Used not only in Thai cuisine, but also in Taiwanese, Vietnamese, and Laotian cuisines. Although Vietnamese and Laotians also use the Asian varieties of basil in their cuisines, the purple-stemmed, licorice-flavored leaves have come to be identified as Thai basil. It can be slightly sweeter in flavor and is more stable when cooked than the Mediterranean basil. This member of the mint family has also been used as a medicine.
Availability may vary by variety and with weather conditions.
To refrigerate first wrap whole stalks and leaves in slightly dampened paper towels, place in a plastic bag, and store for 4 days.
You also place a bunch of basil stems down, in a glass of water. You can also place a plastic bag over the leaves and refrigerate for up to two weeks. Basil stored in this manor will benefit from a water change every couple of days.
You can also place basil in a blender with a small amount of oil, blend, and store in ice cube trays.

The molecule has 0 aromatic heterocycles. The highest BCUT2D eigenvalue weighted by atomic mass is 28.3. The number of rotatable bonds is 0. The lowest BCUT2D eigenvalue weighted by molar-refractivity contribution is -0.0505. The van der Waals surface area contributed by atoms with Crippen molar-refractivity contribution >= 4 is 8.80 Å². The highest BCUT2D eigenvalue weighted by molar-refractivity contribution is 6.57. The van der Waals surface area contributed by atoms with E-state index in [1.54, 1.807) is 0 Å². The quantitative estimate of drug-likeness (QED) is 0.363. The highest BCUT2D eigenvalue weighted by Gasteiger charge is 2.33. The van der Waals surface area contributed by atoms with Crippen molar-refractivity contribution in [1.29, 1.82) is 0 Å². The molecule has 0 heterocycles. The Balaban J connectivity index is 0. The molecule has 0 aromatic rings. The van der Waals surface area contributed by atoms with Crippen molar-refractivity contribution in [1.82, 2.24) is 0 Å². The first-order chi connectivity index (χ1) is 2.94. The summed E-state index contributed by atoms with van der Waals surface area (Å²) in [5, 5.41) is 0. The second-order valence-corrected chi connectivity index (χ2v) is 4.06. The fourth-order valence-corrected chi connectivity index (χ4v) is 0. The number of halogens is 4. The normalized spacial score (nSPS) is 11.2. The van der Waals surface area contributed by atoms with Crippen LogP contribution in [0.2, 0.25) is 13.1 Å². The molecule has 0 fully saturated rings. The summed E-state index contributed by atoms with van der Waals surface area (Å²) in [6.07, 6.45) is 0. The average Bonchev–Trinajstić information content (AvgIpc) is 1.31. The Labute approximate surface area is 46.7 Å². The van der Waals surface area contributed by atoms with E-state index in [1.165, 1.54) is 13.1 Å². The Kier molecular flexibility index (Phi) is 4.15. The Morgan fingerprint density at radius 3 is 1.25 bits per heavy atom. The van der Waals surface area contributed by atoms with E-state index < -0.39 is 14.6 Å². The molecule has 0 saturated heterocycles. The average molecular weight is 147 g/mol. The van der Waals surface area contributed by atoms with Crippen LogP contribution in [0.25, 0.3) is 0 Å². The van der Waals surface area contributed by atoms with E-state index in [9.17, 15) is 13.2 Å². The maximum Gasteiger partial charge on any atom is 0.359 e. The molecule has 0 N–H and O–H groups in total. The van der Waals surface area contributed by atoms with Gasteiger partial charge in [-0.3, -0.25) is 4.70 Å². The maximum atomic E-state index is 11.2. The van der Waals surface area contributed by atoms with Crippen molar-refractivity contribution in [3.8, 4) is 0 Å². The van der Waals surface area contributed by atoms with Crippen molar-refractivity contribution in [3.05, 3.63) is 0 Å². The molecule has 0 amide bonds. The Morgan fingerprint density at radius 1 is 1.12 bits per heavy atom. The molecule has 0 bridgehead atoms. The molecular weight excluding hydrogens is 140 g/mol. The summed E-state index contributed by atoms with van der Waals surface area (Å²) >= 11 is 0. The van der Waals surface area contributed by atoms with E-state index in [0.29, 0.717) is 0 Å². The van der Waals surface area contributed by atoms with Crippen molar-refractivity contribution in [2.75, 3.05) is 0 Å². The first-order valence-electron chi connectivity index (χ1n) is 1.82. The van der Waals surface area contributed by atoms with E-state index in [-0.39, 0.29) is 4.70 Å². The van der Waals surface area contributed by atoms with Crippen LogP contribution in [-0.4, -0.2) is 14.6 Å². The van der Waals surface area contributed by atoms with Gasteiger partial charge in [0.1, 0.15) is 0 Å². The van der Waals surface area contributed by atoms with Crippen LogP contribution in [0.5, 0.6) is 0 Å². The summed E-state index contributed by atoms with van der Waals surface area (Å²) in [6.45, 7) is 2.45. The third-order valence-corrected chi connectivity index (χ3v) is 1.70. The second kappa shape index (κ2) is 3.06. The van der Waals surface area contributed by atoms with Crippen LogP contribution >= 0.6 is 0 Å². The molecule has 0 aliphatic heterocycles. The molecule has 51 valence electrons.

Thai Basil can be used in both cooked dishes, raw in small amounts as well as for garnish.
Chop fresh Thai Basil and toss over your family’s Thai restaurant takeout favorites.
Combine 4 tablespoons of black loose-leaf tea, ½ cup of whole Thai basil leaves, and 6 cups of boiling water. Let cool to room temperature; then steep in the fridge over night. Strain and serve over ice with sweetened, condensed milk to taste and a sprig of Thai basil for garnish.
Cut up the leaves into quarters and mix them in with a garden salad.